Monday, 29 April 2013

Urban birding

As I drove to East Park, I saw my first House Martin of the year. Once there, a large mixed flock of Swallows and House Martins flew around the lake. After many attempts to photograph a House Martin in flight, the top photo was the best (I got lots of empty skies). Other than the hirundines, the Greylag goslings were the stars of the day. I tried not to get too close, as the parents get nervous easily, but unfortunately, I witnessed a dog attacking and injuring a Greylag, and then the dog latching onto its owner's hand when he managed to separate goose and dog. The greylag had a bit of a limp as he joined his family, but otherwise seemed OK.
Pied Wagtail
This Coot rushed to me - probably expecting to be fed - and then lunged at some mallards that had joined her.
Greylag Geese family. There were a number of families in the park. Several of them with 6 goslings. The adults walk carefully with their necks down low, leading the goslings. 
A walking gosling.
The goslings fed on the grass.
so fluffy!
All that walking leaves them tired! Gosling feeding while sitting down.
A poor Chiffchaff shot
Goldcrest flying towards the camera
Bird list

  1. Black-headed Gull        
  2.  Blackbird        
  3.  Blackcap        
  4.  Blue Tit        
  5.  Carrion Crow        
  6.  Chaffinch        
  7.  Chiffchaff        
  8.  Coal Tit        
  9.  Coot        
  10.  Cormorant        
  11.  Dunnock        
  12.  Feral Pigeon        
  13.  Goldcrest        
  14.  Goldfinch        
  15.  Great Crested Grebe        
  16.  Great Tit        
  17.  Greenfinch        
  18.  Greylag Goose        
  19.  Herring Gull        
  20.  House Martin        
  21.  House Sparrow        
  22.  Lesser Black-backed Gull        
  23.  Long-tailed Tit        
  24.  Magpie        
  25.  Mallard        
  26.  Moorhen        
  27.  Pied Wagtail (yarrellii)        
  28.  Robin        
  29.  Starling        
  30.  Swallow        
  31.  Tufted Duck        
  32.  Woodpigeon        
  33.  Wren     

Monday, 15 April 2013

More than birds in North Cave Wetlands

Today really feel like spring at the Wetlands. I decided to do the perimeter walk clockwise. There was a splash of colour with Colt's Foot joining Lesser Celandine flowering and several non-avian species for a change. Although windy, it was a warm wind that is bringing the migrants in. It was lovely to watch the little bunch of Yellow Wagtails feeding with Pied and White Wagtails in the new area of the reserve by Crosslands Hide. A couple of Pipits joined them, I'd go for Meadow pipits, but hard to tell. A Little Ringed Plover joined them. Some sand Sand Martins, the first of the year few overhead. I thought I saw three Swallows on the ridge by a farm in my way to the reserve, but I couldn't have a good look, so my first swallow of the year will have to wait.
 Despite the new birds for the year, for me the stars of the day were the toads. Several dozens, at least, appeared to be gathering in the ditch at the north side of the reserve. I think, judging by their small size, most of them must have been males. There was a single pair in amplexus, and I didn't see any spawn. I laid down trying to get better shots and got my hand full on some growing nettles. Ouch, it still hurts! but well worth some toad photos.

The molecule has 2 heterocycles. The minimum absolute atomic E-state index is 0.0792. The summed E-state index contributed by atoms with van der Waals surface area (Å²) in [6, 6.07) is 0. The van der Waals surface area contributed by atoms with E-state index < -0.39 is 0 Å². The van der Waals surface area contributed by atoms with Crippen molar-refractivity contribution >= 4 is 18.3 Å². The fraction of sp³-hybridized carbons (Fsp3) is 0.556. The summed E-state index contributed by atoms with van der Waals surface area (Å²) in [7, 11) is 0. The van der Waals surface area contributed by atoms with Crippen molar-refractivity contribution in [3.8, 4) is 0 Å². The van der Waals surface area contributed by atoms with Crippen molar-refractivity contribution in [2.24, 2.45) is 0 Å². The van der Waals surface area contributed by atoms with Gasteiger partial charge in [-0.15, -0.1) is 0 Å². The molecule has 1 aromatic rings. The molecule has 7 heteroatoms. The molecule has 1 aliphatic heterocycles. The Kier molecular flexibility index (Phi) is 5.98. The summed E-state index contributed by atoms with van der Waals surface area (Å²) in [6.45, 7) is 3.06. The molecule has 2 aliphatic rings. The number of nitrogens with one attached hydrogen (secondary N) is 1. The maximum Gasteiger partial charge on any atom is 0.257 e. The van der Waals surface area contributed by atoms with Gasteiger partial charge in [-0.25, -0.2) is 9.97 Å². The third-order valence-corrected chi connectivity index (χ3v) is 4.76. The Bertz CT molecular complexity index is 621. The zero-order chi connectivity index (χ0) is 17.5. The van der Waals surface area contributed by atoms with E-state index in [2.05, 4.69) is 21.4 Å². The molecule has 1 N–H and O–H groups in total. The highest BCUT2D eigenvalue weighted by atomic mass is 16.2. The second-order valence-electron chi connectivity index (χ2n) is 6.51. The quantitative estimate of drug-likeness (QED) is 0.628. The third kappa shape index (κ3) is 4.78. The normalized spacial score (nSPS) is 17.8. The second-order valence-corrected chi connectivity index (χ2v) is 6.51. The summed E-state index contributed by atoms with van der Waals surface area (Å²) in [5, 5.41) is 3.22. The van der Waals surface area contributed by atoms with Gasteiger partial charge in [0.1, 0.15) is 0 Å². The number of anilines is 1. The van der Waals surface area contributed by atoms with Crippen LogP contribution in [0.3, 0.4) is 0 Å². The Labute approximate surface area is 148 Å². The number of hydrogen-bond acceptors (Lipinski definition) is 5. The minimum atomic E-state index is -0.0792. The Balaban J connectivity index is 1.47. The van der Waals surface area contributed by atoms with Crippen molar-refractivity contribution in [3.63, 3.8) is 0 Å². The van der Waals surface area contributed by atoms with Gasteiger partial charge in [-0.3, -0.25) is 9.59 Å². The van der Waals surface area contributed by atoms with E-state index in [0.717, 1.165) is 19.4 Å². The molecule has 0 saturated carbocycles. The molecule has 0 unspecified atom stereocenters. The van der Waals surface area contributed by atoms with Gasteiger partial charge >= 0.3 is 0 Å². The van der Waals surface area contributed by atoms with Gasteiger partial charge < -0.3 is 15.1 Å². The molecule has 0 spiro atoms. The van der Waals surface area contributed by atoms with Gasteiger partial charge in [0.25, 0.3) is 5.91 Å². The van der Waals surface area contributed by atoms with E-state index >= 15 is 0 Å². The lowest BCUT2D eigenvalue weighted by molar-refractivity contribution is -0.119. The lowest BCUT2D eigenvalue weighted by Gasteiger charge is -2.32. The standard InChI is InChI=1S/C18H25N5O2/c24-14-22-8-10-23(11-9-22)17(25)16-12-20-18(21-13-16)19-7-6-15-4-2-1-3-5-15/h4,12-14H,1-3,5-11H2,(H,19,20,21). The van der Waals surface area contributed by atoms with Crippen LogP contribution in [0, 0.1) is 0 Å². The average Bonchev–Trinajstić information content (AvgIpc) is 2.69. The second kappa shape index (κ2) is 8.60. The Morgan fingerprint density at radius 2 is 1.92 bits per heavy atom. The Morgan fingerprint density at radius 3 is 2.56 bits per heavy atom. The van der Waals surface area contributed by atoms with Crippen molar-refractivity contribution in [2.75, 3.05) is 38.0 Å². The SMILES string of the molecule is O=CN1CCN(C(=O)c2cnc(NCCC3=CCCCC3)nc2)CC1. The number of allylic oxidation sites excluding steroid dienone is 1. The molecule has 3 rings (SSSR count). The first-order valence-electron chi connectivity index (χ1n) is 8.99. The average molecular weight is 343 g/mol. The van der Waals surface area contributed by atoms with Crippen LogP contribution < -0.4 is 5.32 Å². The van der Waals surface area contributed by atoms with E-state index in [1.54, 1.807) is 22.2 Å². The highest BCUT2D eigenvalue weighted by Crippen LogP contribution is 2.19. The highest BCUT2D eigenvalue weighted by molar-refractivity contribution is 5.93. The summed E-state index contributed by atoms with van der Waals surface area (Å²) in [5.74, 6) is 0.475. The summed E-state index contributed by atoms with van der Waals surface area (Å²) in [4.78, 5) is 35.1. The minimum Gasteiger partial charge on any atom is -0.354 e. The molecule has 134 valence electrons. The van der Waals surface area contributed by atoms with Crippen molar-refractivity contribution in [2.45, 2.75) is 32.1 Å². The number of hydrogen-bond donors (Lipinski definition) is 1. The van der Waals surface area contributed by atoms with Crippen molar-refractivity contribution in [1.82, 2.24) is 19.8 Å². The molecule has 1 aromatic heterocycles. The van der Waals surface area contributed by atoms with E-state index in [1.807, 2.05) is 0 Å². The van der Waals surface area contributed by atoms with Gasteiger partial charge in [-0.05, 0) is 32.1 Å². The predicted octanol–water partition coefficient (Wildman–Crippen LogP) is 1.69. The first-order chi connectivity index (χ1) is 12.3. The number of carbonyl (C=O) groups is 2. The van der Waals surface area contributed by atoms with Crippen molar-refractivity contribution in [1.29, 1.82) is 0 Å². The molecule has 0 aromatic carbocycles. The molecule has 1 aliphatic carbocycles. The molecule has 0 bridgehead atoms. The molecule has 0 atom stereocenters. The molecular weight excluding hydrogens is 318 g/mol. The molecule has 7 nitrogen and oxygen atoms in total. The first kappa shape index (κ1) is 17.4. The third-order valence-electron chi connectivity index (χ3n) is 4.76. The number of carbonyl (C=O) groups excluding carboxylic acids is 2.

There were many Avocets, and I witnessed a pair mating in the water, with only the female's head visible over the surface. Black-headed gulls were mating, and nest building.
Yellow Wagtail
A sluggish queen Buff-Tailed Bumblebee Bombus terrestris
The Mute Swans in Reed Lake sitting on the nest. The other one was resting just to the right of the photo.
Toads. Some of them were calling intermittently.
Pair of Common Toads in amplexus
Male Andrena sp. probably A. bicolor in Colt's Foot (thanks to Ian Beavis for ID).
A particularly spotty toad
Record shot of the handsome Black-Tailed Godwit in Reed Lake.
There was a large group of Shelducks by the rabbit warrens. I wonder if they are planning a take-over. Shelducks like to breed in old rabbit burrows.
Three jumping spiders were sunbathing on the fence by Turret Hide. Looking lovely and curious, as always.
Another Yellow Wagtail
A White Wagtail
Male Reed Bunting feeding at the bottom of a hedge
Avocets resting
Black-headed gulls. Hard to keep balance with the wind. 
Pair of Rooks

Bird List

  1. Avocet        
  2.  Black-headed Gull        
  3.  Black-tailed Godwit        
  4.  Buzzard        
  5.  Carrion Crow        
  6.  Chaffinch        
  7.  Coot       
  8.  Dunnock        
  9.  Feral Pigeon        
  10.  Gadwall        
  11.  Goldfinch        
  12.  Great Tit        
  13.  Greylag Goose        
  14.  House Sparrow        
  15.  Jackdaw        
  16.  Lapwing        
  17.  Little Grebe        
  18.  Little Ringed Plover        
  19.  Magpie        
  20.  Mallard        
  21.  Meadow/Rock Pipit?        
  22.  Moorhen        
  23.  Mute Swan       
  24.  Oystercatcher        
  25.  Pied Wagtail (yarrellii)        
  26.  Pochard        
  27.  Redshank        
  28.  Reed Bunting        
  29.  Robin        
  30.  Rook        
  31.  Sand Martin        
  32.  Shelduck        
  33.  Shoveler        
  34.  Skylark        
  35.  Starling        
  36.  Stock Dove        
  37.  Teal        
  38.  Tree Sparrow        
  39.  Tufted Duck        
  40.  Wigeon